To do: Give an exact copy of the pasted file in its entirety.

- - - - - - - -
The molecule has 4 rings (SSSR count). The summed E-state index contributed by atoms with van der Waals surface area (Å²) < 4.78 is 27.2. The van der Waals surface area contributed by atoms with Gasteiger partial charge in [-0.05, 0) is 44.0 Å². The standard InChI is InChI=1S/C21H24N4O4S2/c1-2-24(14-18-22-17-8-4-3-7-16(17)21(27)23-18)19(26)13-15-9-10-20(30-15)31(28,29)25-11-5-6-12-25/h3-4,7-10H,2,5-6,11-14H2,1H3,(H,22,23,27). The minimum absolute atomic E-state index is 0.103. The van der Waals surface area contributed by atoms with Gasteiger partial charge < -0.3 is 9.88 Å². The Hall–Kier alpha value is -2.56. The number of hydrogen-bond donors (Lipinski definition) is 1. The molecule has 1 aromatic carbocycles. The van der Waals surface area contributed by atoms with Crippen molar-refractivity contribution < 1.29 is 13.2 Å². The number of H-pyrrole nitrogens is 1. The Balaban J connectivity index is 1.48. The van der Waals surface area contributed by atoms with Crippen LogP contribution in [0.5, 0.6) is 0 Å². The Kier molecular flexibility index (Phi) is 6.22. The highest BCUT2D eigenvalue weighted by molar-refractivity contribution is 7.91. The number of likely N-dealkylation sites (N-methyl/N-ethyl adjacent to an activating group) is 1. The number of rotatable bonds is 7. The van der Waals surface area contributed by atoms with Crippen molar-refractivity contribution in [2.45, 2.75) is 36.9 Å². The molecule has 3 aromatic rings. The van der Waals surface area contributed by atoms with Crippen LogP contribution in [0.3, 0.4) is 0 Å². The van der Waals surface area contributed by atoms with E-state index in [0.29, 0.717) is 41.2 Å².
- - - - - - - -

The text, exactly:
The molecule has 4 rings (SSSR count). The summed E-state index contributed by atoms with van der Waals surface area (Å²) < 4.78 is 27.2. The van der Waals surface area contributed by atoms with Gasteiger partial charge in [-0.05, 0) is 44.0 Å². The standard InChI is InChI=1S/C21H24N4O4S2/c1-2-24(14-18-22-17-8-4-3-7-16(17)21(27)23-18)19(26)13-15-9-10-20(30-15)31(28,29)25-11-5-6-12-25/h3-4,7-10H,2,5-6,11-14H2,1H3,(H,22,23,27). The minimum absolute atomic E-state index is 0.103. The van der Waals surface area contributed by atoms with Gasteiger partial charge < -0.3 is 9.88 Å². The Hall–Kier alpha value is -2.56. The number of hydrogen-bond donors (Lipinski definition) is 1. The molecule has 1 aromatic carbocycles. The van der Waals surface area contributed by atoms with Crippen molar-refractivity contribution < 1.29 is 13.2 Å². The number of H-pyrrole nitrogens is 1. The Balaban J connectivity index is 1.48. The van der Waals surface area contributed by atoms with Crippen LogP contribution in [0.5, 0.6) is 0 Å². The Kier molecular flexibility index (Phi) is 6.22. The highest BCUT2D eigenvalue weighted by molar-refractivity contribution is 7.91. The number of likely N-dealkylation sites (N-methyl/N-ethyl adjacent to an activating group) is 1. The number of rotatable bonds is 7. The van der Waals surface area contributed by atoms with Crippen molar-refractivity contribution in [2.45, 2.75) is 36.9 Å². The molecule has 3 aromatic rings. The van der Waals surface area contributed by atoms with Crippen LogP contribution in [0.3, 0.4) is 0 Å². The van der Waals surface area contributed by atoms with E-state index in [0.29, 0.717) is 41.2 Å².